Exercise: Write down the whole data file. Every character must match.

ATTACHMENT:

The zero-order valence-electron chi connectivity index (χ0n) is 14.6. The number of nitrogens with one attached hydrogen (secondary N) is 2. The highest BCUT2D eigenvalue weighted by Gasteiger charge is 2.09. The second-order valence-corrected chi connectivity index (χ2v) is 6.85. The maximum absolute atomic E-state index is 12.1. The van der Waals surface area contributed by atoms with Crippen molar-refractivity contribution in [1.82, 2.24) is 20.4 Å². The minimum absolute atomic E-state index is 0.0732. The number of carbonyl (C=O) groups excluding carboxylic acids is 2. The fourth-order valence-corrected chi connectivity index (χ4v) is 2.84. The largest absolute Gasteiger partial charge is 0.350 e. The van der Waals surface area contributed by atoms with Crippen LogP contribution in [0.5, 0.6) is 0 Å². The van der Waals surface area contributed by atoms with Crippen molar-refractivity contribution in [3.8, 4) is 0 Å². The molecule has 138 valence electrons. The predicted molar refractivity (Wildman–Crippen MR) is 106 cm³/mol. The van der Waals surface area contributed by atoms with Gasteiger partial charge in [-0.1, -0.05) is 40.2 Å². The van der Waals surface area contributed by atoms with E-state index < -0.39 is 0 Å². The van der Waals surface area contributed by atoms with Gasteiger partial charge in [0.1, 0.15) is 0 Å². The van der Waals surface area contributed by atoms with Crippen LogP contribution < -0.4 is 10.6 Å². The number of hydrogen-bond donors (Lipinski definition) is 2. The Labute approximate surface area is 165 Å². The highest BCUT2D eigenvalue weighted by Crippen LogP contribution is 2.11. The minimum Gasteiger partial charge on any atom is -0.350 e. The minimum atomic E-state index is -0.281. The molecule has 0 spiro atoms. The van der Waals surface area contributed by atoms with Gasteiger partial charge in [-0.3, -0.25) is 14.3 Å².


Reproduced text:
The zero-order valence-electron chi connectivity index (χ0n) is 14.6. The number of nitrogens with one attached hydrogen (secondary N) is 2. The highest BCUT2D eigenvalue weighted by Gasteiger charge is 2.09. The second-order valence-corrected chi connectivity index (χ2v) is 6.85. The maximum absolute atomic E-state index is 12.1. The van der Waals surface area contributed by atoms with Crippen molar-refractivity contribution in [1.82, 2.24) is 20.4 Å². The minimum absolute atomic E-state index is 0.0732. The number of carbonyl (C=O) groups excluding carboxylic acids is 2. The fourth-order valence-corrected chi connectivity index (χ4v) is 2.84. The largest absolute Gasteiger partial charge is 0.350 e. The van der Waals surface area contributed by atoms with Crippen LogP contribution in [0.5, 0.6) is 0 Å². The van der Waals surface area contributed by atoms with Crippen molar-refractivity contribution in [3.8, 4) is 0 Å². The molecule has 138 valence electrons. The predicted molar refractivity (Wildman–Crippen MR) is 106 cm³/mol. The van der Waals surface area contributed by atoms with Gasteiger partial charge in [-0.1, -0.05) is 40.2 Å². The van der Waals surface area contributed by atoms with E-state index < -0.39 is 0 Å². The van der Waals surface area contributed by atoms with Gasteiger partial charge in [0.1, 0.15) is 0 Å². The van der Waals surface area contributed by atoms with Crippen LogP contribution < -0.4 is 10.6 Å². The number of hydrogen-bond donors (Lipinski definition) is 2. The Labute approximate surface area is 165 Å². The highest BCUT2D eigenvalue weighted by Crippen LogP contribution is 2.11. The minimum Gasteiger partial charge on any atom is -0.350 e. The minimum atomic E-state index is -0.281. The molecule has 0 spiro atoms. The van der Waals surface area contributed by atoms with Gasteiger partial charge in [-0.3, -0.25) is 14.3 Å².